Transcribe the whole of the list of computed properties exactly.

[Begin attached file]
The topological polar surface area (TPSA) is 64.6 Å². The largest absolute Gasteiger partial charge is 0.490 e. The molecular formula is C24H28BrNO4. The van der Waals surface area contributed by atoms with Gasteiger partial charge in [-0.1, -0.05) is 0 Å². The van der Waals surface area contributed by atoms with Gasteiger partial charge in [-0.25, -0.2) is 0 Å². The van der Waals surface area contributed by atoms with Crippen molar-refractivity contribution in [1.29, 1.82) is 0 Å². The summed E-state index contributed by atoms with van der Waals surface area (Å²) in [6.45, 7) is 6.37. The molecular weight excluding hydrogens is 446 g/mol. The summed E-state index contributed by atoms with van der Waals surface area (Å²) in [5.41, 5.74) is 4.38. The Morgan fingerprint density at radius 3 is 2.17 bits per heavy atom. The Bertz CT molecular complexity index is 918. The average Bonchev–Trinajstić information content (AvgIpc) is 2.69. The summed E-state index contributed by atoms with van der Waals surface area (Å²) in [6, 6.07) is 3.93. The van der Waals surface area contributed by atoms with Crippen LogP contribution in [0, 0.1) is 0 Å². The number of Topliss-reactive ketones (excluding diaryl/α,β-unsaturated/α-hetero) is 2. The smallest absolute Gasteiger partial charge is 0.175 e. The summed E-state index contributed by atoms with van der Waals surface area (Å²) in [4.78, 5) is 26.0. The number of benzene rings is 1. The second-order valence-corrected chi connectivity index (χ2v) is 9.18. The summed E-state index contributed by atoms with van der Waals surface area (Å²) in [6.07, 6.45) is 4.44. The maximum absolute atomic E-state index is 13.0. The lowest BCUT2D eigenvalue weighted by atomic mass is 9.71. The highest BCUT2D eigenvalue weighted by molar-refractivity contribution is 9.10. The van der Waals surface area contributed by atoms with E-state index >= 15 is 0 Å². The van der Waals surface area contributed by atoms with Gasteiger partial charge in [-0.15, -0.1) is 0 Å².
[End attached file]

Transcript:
The topological polar surface area (TPSA) is 64.6 Å². The largest absolute Gasteiger partial charge is 0.490 e. The molecular formula is C24H28BrNO4. The van der Waals surface area contributed by atoms with Gasteiger partial charge in [-0.1, -0.05) is 0 Å². The van der Waals surface area contributed by atoms with Gasteiger partial charge in [-0.25, -0.2) is 0 Å². The van der Waals surface area contributed by atoms with Crippen molar-refractivity contribution in [1.29, 1.82) is 0 Å². The summed E-state index contributed by atoms with van der Waals surface area (Å²) in [6.45, 7) is 6.37. The molecular weight excluding hydrogens is 446 g/mol. The summed E-state index contributed by atoms with van der Waals surface area (Å²) in [5.41, 5.74) is 4.38. The Morgan fingerprint density at radius 3 is 2.17 bits per heavy atom. The Bertz CT molecular complexity index is 918. The average Bonchev–Trinajstić information content (AvgIpc) is 2.69. The summed E-state index contributed by atoms with van der Waals surface area (Å²) in [6, 6.07) is 3.93. The van der Waals surface area contributed by atoms with Crippen LogP contribution in [0, 0.1) is 0 Å². The number of Topliss-reactive ketones (excluding diaryl/α,β-unsaturated/α-hetero) is 2. The smallest absolute Gasteiger partial charge is 0.175 e. The summed E-state index contributed by atoms with van der Waals surface area (Å²) in [4.78, 5) is 26.0. The number of benzene rings is 1. The second-order valence-corrected chi connectivity index (χ2v) is 9.18. The summed E-state index contributed by atoms with van der Waals surface area (Å²) in [6.07, 6.45) is 4.44. The maximum absolute atomic E-state index is 13.0. The lowest BCUT2D eigenvalue weighted by atomic mass is 9.71. The highest BCUT2D eigenvalue weighted by molar-refractivity contribution is 9.10. The van der Waals surface area contributed by atoms with E-state index >= 15 is 0 Å². The van der Waals surface area contributed by atoms with Gasteiger partial charge in [-0.15, -0.1) is 0 Å².